Let’s admit it: family dynamics can be huge triggers for those of us with mental illness. Social support can be great, and we all need to know that we have people in our corner when things get bad. However, families are often the breeding ground for the very emotions that make our illnesses harder to manage. So, how do you prevent Aunt Margaret and Uncle Joe from sending you from the living room couch to the therapists’ couch?
Take a Mental Illness Wingman to Dinner
If your family is anything like mine, it runs on a constant stream of guilt and disappointment. After my mother died, her sisters expected me to be her, fulfill her place in the family so they felt less of a loss. The guilt I felt over not living up to their expectations fueled my depression and anxiety for many years. The guilt also kept me isolated from the family in order to separate myself from any negativity.
The therapy experts among us will say that you can never change other people’s behavior; you can only change how you act. So my solution to the overbearing family unit is to introduce a relationship buffer. Enter the Mental Illness Wingman (MIW).
Mental Illness Wingman Is a Distraction
It takes a cruel person to reject a visitor during the holidays, so consider bringing a coworker or neighbor to dinner as your MIW. Introduce your MIW as someone who has no plans, couldn’t get away, etc., to draw attention away from their intended purpose, which is to get people to act right because company is over.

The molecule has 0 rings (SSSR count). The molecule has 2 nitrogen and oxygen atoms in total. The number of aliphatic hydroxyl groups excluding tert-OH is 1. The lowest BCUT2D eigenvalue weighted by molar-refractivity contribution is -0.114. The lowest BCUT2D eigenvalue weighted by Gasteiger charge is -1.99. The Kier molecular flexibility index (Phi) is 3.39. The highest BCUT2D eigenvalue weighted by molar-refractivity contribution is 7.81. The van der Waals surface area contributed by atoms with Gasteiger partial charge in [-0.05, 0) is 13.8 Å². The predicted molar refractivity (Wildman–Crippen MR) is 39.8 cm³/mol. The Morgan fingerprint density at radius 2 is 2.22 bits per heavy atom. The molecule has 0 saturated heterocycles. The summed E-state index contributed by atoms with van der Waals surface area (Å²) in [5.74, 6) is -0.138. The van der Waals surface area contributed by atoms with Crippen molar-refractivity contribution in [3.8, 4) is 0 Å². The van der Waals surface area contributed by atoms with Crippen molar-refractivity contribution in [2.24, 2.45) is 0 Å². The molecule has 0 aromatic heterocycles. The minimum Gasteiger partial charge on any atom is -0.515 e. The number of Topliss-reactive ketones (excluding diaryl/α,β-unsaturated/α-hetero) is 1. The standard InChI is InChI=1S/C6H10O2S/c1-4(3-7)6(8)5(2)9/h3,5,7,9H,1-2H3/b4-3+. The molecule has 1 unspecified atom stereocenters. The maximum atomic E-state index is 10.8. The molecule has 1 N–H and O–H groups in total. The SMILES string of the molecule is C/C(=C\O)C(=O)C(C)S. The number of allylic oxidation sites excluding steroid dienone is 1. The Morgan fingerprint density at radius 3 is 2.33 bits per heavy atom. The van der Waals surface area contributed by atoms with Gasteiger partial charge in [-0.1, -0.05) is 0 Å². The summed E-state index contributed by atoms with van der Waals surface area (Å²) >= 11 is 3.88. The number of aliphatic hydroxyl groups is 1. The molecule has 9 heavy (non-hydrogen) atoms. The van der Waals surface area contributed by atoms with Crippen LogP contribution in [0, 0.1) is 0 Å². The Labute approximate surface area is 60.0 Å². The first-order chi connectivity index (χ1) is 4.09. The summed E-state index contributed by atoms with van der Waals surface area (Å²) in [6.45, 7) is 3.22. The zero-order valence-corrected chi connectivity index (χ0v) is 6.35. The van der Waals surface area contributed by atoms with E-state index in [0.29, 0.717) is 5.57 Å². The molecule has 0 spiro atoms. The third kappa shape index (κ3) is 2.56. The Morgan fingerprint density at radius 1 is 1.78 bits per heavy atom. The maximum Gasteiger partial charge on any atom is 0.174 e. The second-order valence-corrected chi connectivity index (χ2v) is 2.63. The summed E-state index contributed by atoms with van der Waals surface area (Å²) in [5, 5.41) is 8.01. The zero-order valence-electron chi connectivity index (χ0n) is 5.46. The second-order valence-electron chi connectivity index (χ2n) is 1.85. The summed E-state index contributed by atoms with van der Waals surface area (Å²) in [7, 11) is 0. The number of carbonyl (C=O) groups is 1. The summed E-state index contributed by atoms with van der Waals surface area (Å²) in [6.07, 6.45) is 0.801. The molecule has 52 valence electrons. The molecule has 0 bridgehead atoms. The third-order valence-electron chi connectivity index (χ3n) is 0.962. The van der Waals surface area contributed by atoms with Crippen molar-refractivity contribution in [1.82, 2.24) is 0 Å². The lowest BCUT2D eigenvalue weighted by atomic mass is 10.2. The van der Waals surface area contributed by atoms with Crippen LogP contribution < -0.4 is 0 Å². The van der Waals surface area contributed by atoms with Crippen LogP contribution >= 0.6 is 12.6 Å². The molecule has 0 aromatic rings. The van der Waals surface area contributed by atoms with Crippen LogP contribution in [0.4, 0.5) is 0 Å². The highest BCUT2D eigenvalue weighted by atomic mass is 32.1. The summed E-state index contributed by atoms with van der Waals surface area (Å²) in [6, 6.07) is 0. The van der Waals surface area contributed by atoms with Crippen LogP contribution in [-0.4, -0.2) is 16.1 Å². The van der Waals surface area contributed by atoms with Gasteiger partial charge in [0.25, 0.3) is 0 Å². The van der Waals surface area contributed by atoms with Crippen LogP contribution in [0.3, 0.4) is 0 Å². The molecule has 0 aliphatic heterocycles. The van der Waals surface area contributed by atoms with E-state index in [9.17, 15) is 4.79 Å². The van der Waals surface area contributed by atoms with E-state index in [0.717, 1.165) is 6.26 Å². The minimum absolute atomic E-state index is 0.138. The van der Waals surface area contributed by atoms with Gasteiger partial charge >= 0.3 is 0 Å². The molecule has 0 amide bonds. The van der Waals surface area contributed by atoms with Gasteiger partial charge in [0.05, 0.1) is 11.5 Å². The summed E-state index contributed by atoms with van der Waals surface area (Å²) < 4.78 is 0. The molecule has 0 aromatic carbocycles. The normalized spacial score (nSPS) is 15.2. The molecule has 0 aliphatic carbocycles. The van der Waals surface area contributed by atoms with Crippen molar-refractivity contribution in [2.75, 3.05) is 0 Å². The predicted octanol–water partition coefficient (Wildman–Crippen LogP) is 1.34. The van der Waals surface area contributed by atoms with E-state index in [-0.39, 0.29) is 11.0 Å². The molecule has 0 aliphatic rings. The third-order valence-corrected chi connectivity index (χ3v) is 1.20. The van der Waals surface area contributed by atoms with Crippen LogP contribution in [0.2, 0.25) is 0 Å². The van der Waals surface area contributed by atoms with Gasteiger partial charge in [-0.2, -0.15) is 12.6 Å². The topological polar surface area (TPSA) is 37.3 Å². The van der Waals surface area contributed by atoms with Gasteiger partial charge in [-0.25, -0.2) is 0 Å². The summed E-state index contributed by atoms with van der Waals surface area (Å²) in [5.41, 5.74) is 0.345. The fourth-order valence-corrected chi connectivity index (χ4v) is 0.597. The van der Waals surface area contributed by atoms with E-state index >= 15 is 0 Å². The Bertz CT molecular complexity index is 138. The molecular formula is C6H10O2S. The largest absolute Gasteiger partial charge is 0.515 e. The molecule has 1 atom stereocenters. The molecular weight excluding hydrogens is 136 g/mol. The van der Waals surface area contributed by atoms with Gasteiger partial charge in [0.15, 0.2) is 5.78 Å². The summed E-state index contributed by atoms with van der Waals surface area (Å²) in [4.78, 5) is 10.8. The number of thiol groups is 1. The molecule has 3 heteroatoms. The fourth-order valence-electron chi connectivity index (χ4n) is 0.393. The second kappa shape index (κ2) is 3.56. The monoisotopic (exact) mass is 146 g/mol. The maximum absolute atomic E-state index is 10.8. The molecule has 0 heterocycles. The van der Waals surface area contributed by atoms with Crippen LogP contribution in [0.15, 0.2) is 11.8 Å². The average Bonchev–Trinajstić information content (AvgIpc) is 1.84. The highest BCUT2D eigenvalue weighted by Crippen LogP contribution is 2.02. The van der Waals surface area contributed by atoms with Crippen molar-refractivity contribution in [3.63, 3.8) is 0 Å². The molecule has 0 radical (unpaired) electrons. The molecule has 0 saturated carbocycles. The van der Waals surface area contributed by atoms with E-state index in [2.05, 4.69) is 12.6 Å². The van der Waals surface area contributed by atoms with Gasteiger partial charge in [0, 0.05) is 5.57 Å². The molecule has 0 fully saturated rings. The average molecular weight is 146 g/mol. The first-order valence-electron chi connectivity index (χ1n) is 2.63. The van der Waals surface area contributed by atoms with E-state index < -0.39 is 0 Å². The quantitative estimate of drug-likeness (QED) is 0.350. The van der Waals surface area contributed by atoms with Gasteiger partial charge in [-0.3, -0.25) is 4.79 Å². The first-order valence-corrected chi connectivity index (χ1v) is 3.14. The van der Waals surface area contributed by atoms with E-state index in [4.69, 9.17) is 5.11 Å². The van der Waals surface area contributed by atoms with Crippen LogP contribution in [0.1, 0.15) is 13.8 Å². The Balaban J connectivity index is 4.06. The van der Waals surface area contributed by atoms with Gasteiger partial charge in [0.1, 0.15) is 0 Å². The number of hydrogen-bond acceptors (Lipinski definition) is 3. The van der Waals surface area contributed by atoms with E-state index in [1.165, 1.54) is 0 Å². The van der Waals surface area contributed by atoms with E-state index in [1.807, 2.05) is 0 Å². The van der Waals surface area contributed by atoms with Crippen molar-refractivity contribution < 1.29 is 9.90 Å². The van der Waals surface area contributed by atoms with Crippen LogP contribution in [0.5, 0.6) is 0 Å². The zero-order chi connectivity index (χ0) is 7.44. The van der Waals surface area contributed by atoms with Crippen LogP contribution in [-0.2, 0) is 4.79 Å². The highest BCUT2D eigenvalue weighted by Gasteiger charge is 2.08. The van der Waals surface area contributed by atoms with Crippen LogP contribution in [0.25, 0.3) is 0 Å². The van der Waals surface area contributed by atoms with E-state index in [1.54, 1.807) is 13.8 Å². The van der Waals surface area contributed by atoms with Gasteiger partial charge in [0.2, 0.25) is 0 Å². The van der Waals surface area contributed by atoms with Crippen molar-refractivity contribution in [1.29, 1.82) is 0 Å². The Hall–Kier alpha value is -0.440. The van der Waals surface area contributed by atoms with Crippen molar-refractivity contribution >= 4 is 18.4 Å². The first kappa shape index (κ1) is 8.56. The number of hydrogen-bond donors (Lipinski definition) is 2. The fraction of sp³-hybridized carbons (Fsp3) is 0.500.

I know that I mentioned the futility of changing the actions of others. However, I believe in Christmas miracles, as well in the ability of a well-placed stranger to provide a new target for the meddling questions that make you want to bawl every year.
In case you don’t want to give the gift of schadenfreude this season, your MIW can also provide an excuse for your early exit from uncomfortable family meals. This situation works for people – like me – for whom guilt is a critical trigger. Admittedly, I’ve gotten much better at not falling victim to the family shame cycle. But when I feel particularly vulnerable, having a pre-planned exit strategy with my MIW minimizes my anxiety. I know that even if my emotion-regulation skills fail to deflect any discomfort, I can just leave the scene of the crime, and with a companion to absorb any fallout.
This year, I’m planning two MIWs: a cousin with a similar predilection for avoiding the family, and my ex-boyfriend who has never seen the Lloyd clan in action. My ex has a car.